I keep remind myself the need for parents to be involved in their children’s education.
As a mum I want to know what’s going on with my son. And I had a number of interesting challenges to the very idea and I want to share it with you.
A friend repeated to me Einstein’s famous saying that “education is what’s left after you forget all the facts they taught you in school.” “Leave the teaching to the school and concentrate on educating your child” he said. To him, being involved in his children’s education meant providing them with parallel real life experiences and he couldn’t care a fig about tonight’s homework assignments; they are the responsibility of the child, and not the parent.
A mother of two teens commented that the best gift she could give her daughters was that of trust and self confidence. She wasn’t getting involved in the process of schooling. “Did you ever see the look of embarrassment, even horror, if your child unexpectedly sees you in the school hallway?” “My child doesn’t want me to look over her shoulder” commented one of my daughter’s friends about her nine year old. These parents were taken aback by what they thought I was suggesting.
It is my contention that parents need to know what their children are doing at school and to become actively involved in helping facilitate their success. I am not referring to homework and test preparation. I am not referring to being cooperative with the school and teachers, which I am not denying it is very useful to engage with teachers too, to keep up and learn more about our child in school. I am more referring to make the child’s school experiences a part of the parent’s life. I believe a parent’s role is somewhere between coach and cheerleader; neither as critically involved as the former or as benignly enthusiastic as the latter. Allow me to elaborate.
. Taking an active interest; or: “What is it you do in school today?”
Indeed, we forget most of the facts we cram for tests during our school years. What we are expected to retain are the skills with which will enable us to learn and discover for ourselves. Even more importantly, good teachers will have inculcated within us a love for learning to last a lifetime.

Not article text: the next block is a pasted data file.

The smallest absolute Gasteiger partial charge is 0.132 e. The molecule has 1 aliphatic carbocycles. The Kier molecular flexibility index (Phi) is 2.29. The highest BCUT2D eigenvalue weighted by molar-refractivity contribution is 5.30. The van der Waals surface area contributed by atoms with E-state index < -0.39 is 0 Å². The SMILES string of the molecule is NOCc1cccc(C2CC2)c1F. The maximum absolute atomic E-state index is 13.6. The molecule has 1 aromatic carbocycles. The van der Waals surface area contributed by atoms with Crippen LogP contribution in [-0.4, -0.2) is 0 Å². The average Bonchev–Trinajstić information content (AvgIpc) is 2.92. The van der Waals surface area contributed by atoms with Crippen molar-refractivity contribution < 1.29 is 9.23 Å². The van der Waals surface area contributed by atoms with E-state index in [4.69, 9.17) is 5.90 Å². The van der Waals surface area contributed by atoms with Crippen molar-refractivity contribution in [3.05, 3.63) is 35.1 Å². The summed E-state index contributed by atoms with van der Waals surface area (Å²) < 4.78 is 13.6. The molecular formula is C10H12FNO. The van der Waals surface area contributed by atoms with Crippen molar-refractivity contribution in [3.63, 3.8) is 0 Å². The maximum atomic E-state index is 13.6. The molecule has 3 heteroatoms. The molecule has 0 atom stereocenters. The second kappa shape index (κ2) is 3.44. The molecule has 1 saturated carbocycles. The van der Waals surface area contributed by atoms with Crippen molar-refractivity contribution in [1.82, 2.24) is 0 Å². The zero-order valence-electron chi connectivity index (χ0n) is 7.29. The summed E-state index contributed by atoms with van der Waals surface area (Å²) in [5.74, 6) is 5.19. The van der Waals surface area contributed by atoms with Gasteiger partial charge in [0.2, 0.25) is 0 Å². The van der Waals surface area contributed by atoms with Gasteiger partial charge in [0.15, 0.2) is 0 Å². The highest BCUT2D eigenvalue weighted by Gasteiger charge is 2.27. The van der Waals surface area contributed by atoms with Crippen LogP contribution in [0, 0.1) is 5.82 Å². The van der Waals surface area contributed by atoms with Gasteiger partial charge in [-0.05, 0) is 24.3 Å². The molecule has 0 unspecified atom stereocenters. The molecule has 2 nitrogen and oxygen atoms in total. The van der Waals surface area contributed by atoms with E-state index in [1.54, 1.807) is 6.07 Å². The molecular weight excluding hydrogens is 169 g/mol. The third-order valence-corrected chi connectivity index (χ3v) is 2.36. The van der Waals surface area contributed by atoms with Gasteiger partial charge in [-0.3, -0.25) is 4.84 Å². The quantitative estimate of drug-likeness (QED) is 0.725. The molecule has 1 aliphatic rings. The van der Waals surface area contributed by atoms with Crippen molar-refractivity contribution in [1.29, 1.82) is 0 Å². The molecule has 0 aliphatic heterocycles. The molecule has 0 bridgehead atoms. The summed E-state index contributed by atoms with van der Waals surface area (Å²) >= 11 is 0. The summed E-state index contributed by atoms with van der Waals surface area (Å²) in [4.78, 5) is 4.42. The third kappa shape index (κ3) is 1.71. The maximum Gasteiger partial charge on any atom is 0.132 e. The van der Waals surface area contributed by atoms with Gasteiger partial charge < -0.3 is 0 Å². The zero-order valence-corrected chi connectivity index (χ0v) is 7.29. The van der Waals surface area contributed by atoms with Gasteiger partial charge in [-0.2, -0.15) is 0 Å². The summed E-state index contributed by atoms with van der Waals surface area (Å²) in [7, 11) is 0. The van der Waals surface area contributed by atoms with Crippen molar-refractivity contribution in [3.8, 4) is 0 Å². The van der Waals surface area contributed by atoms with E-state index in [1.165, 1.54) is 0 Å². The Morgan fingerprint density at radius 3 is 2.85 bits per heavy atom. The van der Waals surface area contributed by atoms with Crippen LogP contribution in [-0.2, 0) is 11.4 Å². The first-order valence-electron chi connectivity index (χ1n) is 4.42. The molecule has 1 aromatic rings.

Learning skills do not develop in a vacuum; they develop through learning and internalizing the process. A love for learning develops from the satisfaction of understanding and the curiosity to know more. This too is a byproduct of learning and absorbing information, primarily in school. When a parent shows interest in the subject matter, his child is learning that says to the child: what you learned at school matters. Questioning a child about what he learned in school is an essential component in his developing a healthy respect for what he does all day; and he learns.
Questioning a child about school can be a tricky experience though. Ask a typical adolescent “what did you learn in school today” and the response, if you get a verbal one rather than some sort of primal sound, may be “nothing” or “stuff”. The questions must be direct and specific for the child to be responsive. “What did you enjoy most about your Maths class today?” If he responds with a multi-word answer, the parent will have gotten a perspective of the child’s engagement in the Maths class. He may well say, “I didn’t enjoy it at all” — that speaks volumes too. Regardless, the parent has demonstrated interest and that the subject is important.
On the other hand badgering a child for information and interrogating him about precisely what he learned may be counterproductive from a parenting perspective. What the child might deduce from continuous pressured questions is that the less he says or pretends to remember the better off he will be. He perceives the questions as an invasion of his privacy; of course he will resist. A lot more information would be forthcoming if the question were put something like this “did you learn any interesting at the School Talk today?” or “How did the teacher like your social studies project?”
In a nutshell: the questions must be detailed and about the work rather that about the child. Specific but open ended questions will generally elicit a coherent response which can then
I did rather not head in the direction of the parent who spends the night studying with a child for a test and then asks “how well did we do on the exam?” Naturally, when taken to the extreme, that kind of “interest” will be more crippling than helpful.
Till my next post, hope this helps.